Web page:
By holding myself back, my financial outcome was better. Not surprising – I’m good with finance.

The surprising part was my ski season.

I will end March with 97 ski sessions and I never hit peak traffic, in the dark, with three kids in the car, during a blizzard…


…and our youngest is linking her turns in the black bumps

Let’s bring it together.

No injury, no illness, ~100 sessions on snow, 2 new cars, family is improving their skills…

…no net financial cost

…no peak-period driving

…during a pandemic

Take time to notice good judgement.

A Conversation Worth Having


Iñaki shared Andy’s longform post on getting older. I thought I’d add an additional case study.

Andy’s conversation is worth having with yourself, usually as part of your annual review.

  • What am I doing?
  • Why am I doing it?
  • Where is “what I am doing” likely to take me?


Two things about aging:

  • I know very little about what the future holds
  • Without thought, and effort, I will default to the recent past

These points are an essential part of the typical aging process, and human decision making!


What is the typical aging process?

Aging athletes keep defaulting to the approach of their younger selves and get caught in a cycle of injury.

Performance follows a step-down process => material downward shifts happen as a result of injury.

This is easier to see as a coach than an athlete. I have your data!

The way it will feel inside an athlete is “I can’t train as hard anymore.” True, but what’s really happening is your consistency is shot, and you’re losing strength, every_single_time you get hurt.

Only the most successful, and fortunate, athletes are able to watch their performance trickle away gradually.

There is a lot of gain from chucking away the habits, and choices, that can lead to a sudden downward shifts.

At 52, I can still do plenty of training.

The best middle-aged athletes might not be racing…

😉



Personal thoughts…

While I don’t know what the future holds, I do know I deeply enjoyed being a camp counsellor and coach. I also know I can have a profoundly positive impact on my kids, and my community.

I also know my drive for external validation, and the chase for relative performance, started to wane in my mid-40s. That made it easier to see, that training like I was 28-35, was likely to take me somewhere I didn’t want to go.

Combine all of the above…

Continual pre-habilitation so I can do cool stuff for as long as possible.

Our youngest turns 16 around the time I hit 60 – the transition to being an empty-nester will be another journey.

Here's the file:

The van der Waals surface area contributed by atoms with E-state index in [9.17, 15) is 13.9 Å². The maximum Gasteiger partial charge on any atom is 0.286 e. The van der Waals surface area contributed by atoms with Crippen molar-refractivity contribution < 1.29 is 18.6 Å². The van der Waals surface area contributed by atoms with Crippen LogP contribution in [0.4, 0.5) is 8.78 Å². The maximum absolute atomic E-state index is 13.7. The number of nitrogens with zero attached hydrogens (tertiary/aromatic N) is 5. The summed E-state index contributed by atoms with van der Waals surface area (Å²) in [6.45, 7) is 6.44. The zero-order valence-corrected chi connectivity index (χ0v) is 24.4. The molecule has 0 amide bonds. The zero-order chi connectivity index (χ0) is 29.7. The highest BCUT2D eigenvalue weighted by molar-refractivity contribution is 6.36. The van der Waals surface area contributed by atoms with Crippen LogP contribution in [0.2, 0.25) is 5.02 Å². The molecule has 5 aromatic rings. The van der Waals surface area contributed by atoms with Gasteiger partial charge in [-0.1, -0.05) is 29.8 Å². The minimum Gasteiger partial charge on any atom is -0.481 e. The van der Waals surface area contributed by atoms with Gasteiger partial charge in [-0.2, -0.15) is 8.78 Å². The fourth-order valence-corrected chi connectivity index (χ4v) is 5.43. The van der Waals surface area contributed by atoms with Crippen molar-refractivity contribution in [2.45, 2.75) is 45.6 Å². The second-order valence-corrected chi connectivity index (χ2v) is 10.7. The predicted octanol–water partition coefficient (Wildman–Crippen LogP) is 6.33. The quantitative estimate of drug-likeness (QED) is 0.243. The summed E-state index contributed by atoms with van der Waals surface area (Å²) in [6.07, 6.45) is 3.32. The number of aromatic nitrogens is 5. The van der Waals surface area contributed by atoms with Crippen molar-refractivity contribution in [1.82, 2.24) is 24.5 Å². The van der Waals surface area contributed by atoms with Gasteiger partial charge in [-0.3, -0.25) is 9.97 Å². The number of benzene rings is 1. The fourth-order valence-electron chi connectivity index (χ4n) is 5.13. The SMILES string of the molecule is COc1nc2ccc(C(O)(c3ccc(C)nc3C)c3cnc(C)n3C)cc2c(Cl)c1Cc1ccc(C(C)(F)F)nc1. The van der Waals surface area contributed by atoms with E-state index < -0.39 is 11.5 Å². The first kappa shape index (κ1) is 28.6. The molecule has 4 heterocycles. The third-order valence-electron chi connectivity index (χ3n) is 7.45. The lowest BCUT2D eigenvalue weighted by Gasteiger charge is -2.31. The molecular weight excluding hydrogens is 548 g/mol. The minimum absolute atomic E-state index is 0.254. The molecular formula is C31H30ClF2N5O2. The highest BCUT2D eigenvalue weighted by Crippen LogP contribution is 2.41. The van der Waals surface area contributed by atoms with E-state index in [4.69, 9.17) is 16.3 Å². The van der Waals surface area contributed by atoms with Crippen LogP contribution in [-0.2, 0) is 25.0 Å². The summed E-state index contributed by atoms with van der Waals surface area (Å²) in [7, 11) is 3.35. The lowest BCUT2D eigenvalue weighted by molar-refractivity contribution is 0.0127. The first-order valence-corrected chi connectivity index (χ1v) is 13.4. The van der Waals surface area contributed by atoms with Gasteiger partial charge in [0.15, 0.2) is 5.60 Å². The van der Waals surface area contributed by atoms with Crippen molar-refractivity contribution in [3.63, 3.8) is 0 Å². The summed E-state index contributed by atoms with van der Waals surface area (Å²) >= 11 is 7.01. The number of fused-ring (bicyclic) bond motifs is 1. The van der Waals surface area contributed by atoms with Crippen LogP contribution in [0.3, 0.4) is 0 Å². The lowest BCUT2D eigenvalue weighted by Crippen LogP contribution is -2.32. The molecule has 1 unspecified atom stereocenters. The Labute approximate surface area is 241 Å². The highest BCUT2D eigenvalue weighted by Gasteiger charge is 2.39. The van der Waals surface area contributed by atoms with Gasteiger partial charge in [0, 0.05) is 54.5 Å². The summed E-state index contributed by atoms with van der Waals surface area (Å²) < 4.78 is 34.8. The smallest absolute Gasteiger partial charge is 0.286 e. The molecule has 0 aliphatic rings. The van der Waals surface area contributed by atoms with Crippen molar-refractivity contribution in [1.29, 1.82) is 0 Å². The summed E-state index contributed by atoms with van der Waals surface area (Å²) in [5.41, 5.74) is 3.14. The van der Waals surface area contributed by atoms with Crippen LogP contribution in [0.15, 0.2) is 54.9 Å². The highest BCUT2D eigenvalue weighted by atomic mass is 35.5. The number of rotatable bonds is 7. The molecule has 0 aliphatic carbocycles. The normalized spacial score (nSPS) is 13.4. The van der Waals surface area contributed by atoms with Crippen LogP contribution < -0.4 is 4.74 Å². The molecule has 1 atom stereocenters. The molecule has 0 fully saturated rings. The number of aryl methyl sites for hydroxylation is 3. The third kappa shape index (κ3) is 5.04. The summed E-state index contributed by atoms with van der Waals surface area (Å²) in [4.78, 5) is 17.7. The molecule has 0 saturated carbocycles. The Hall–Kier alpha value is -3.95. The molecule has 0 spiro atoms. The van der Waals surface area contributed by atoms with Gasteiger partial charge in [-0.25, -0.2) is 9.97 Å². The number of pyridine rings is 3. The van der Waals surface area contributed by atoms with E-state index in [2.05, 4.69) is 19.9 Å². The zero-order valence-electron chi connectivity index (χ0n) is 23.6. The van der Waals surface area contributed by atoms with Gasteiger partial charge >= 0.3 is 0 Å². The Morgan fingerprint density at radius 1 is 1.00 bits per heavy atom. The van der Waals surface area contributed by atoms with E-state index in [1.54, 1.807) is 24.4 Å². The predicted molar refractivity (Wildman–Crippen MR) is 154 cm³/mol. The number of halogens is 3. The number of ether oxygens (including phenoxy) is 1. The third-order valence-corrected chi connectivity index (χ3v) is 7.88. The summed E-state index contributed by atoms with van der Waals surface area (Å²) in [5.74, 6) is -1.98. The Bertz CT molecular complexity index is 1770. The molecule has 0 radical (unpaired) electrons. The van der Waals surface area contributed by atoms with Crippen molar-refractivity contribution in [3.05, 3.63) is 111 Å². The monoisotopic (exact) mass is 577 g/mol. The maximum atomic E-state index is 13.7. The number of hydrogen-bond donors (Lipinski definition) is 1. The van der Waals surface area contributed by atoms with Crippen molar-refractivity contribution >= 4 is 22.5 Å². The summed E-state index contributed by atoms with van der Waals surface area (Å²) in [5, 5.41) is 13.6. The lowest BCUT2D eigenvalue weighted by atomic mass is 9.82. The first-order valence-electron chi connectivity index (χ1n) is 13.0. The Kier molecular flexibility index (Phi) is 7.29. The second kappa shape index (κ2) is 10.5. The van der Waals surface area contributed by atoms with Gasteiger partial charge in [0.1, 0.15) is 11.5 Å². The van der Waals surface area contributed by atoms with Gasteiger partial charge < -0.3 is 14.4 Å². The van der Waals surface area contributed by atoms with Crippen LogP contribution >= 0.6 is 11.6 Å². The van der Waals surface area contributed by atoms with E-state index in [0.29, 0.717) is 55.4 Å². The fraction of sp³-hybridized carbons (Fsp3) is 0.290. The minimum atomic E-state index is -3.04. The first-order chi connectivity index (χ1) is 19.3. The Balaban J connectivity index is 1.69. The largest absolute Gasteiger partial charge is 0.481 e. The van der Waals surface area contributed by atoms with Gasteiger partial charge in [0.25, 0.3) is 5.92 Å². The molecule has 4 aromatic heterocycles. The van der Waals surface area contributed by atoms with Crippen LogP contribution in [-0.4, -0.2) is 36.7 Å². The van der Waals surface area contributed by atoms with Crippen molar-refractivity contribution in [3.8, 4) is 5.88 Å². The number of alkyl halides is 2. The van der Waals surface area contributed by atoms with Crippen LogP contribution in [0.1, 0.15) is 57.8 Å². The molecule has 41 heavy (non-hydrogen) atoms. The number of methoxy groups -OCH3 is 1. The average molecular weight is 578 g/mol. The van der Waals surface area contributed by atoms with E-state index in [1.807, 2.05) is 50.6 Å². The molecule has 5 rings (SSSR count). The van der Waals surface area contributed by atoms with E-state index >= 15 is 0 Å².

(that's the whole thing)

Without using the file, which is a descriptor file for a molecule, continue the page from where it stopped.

For now, I’ll keep tossing plate and enjoying the outdoors with them.

The pursuit of being a better version of myself has no sell-by date.

Successful aging is a continual process of pre-habilitation for an injury you hope to never have.

Winter Workout Reminders


Let’s close the week with some athletic advice (to myself mainly).

Paradox of Stress => if you want to do something difficult then you will need to reduce other forms of stress to achieve it.

Athletically, in the winter, this usually means considering two opposing goals => reducing fat (vanity) vs increasing lean body mass (victory).

Personally, there’s no contest => as a mountain athlete, constrained by COVID, my big wins will come from improving functional strength and increasing lean body mass.

That said, it’s emotionally challenging to absorb this reality. I carry with me an enduring bias towards weight loss. My internal bias is reinforced by my peers and community.

Missing the opportunity to maintain strength has a cost we don’t see until far into the future. In terms of return on investment, strength training is powerful medicine. I can’t think of many things that work as well with a time investment of only 2-3 hours per week.

What’s your long term goal?


Some quick tips.

Gain Five Pounds – let your weight rise a little, naturally. Adding 3% to my body weight does wonders for my ability to recover.

If you’ve overshot on the weight gain then reduce stress below the point you crave sugar. My cravings, and sleep patterns, are my early-warning system (of impending doom).

How might you reduce unnecessary athletic stress?

1/. Cut your power/pace zones unilaterally and don’t test until spring => I knocked 20% off my bike power zones and reset my season bests effective Nov 1st, 2020. This change did wonders for my mental state.

2/. Ditch the sustained tempo => I wear my HRM to cap my efforts. If you want to challenge yourself then do something useful… commit to a quality winter strength program.

Long term success is all about the streak – there are 3,275 days between today and my 60th birthday.